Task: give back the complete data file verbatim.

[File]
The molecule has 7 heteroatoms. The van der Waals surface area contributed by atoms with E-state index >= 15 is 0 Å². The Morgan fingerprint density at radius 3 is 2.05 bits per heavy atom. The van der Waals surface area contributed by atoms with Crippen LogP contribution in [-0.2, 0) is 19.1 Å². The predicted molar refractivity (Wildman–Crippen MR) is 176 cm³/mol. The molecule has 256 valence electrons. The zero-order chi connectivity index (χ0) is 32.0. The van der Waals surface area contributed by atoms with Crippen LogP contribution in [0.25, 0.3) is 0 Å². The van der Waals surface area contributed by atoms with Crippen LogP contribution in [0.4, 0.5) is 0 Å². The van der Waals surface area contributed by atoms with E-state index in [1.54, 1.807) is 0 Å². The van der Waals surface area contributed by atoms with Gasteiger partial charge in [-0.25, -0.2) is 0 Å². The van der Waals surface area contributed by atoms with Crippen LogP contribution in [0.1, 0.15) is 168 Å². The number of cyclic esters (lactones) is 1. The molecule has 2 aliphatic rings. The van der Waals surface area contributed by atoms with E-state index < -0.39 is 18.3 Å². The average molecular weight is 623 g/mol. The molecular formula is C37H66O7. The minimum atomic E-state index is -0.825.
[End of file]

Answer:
The molecule has 7 heteroatoms. The van der Waals surface area contributed by atoms with E-state index >= 15 is 0 Å². The Morgan fingerprint density at radius 3 is 2.05 bits per heavy atom. The van der Waals surface area contributed by atoms with Crippen LogP contribution in [-0.2, 0) is 19.1 Å². The predicted molar refractivity (Wildman–Crippen MR) is 176 cm³/mol. The molecule has 256 valence electrons. The zero-order chi connectivity index (χ0) is 32.0. The van der Waals surface area contributed by atoms with Crippen LogP contribution in [0.25, 0.3) is 0 Å². The van der Waals surface area contributed by atoms with Crippen LogP contribution in [0.4, 0.5) is 0 Å². The van der Waals surface area contributed by atoms with E-state index in [1.54, 1.807) is 0 Å². The van der Waals surface area contributed by atoms with Gasteiger partial charge in [-0.25, -0.2) is 0 Å². The van der Waals surface area contributed by atoms with Crippen LogP contribution in [0.1, 0.15) is 168 Å². The number of cyclic esters (lactones) is 1. The molecule has 2 aliphatic rings. The van der Waals surface area contributed by atoms with E-state index < -0.39 is 18.3 Å². The average molecular weight is 623 g/mol. The molecular formula is C37H66O7. The minimum atomic E-state index is -0.825.